Welcome to day 6 aka 1/4 of the way through my advent.
Upon finding the envelope with today’s date I noticed it’s a pretty full envelope. At least considering yesterday was an Oolong. I wonder what’s inside? It feels full leaf whatever it is.
Kinnari’s “Honey Hill” is a youngunripened Pu Erh tea from ancient tea trees in Xiengkhouang, Laos. There, on Phousan mountain, the tea trees are still widely growing in their natural, biodiverse enviroment today. Even picking (1+2) and processing are still all done by hand in Xiengkhouang. The tea’s taste is characterized by sweet and poignant notes, reminiscent of honey and dried fruit, jacketed by a slightly astringent mineralic-green aura.
I just went on a slight rant during my Matcha that’s not actually a Matcha review in my previous post, and I feel it wouldn’t be right if I stated a small fact about this tea. While it is indeed a tea it’s not technically a Pu Erh. Only tea’s that come from the region Pu Erh in Yunnan, China are technically official Pu Erh. Nevertheless this tea comes from very similar trees to those but in the Laos region which is in-between Thailand and Myanmar (Burma).
Honey Hill sounds wonderful! I’m already picturing it in my mind…
The leaves are dark brown with some silvery tips present that bare a super shine. They are long and thin, pretty much full leave with only a few breakages that are probably down to transportation. From Asia to England is a long way after all!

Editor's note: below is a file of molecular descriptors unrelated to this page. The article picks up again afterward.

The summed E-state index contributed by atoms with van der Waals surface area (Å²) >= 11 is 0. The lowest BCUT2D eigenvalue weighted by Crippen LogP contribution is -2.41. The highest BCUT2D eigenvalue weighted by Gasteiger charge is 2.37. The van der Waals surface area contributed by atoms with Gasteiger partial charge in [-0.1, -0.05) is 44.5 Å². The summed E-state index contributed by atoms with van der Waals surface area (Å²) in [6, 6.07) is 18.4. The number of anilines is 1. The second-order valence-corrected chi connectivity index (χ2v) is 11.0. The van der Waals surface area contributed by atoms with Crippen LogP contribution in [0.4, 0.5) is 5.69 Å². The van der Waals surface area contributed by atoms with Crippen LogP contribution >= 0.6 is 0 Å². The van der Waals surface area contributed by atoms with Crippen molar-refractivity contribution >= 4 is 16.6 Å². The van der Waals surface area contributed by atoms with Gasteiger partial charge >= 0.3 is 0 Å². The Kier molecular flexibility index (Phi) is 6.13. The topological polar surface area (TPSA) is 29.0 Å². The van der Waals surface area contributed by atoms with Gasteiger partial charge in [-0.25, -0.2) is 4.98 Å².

Steeping Parameters: 5g leaf, 200ml, boiling water.
First Steep: 3 minutes
Once steeped the resulting tea is yellow and bares a subtle, earthy, floral scent.
Flavour is stronger than it smells. Very mineral and earthy tasting with a buttery, clay like astringency. Rather sweet too.
Second Steep: 4 minutes
Similar to the first steep in terms of strength. Very sweet yet earthy with a dark, smoky tree flavour. Astringent though pleasant.
Third Steep: 5 minutes
Sweet but very astringent, again it’s in a nice way. More honey like to live up to it’s name. Slightly floral though with a very earthy after taste with some dryness.
Fourth Steep: 6 minutes
With the leaves fully open I thought another picture would be handy. As you can see they are very large and mostly full leaf. Here is a picture of random leaves.
Taste wise this is very subtle, even more so than the first initial steep. All that really remains is a sweet essence that lingers with a sour touch in the after taste.
This was a delicious surprise to wake up and find. Granted that sometimes my love for Pu Erh (or any Hei Cha) has to depend on my mood, today was one of those days. Laos still looks magical in my mind 🙂
Join me tomorrow for another advent-tea-ure! (Ha Ha)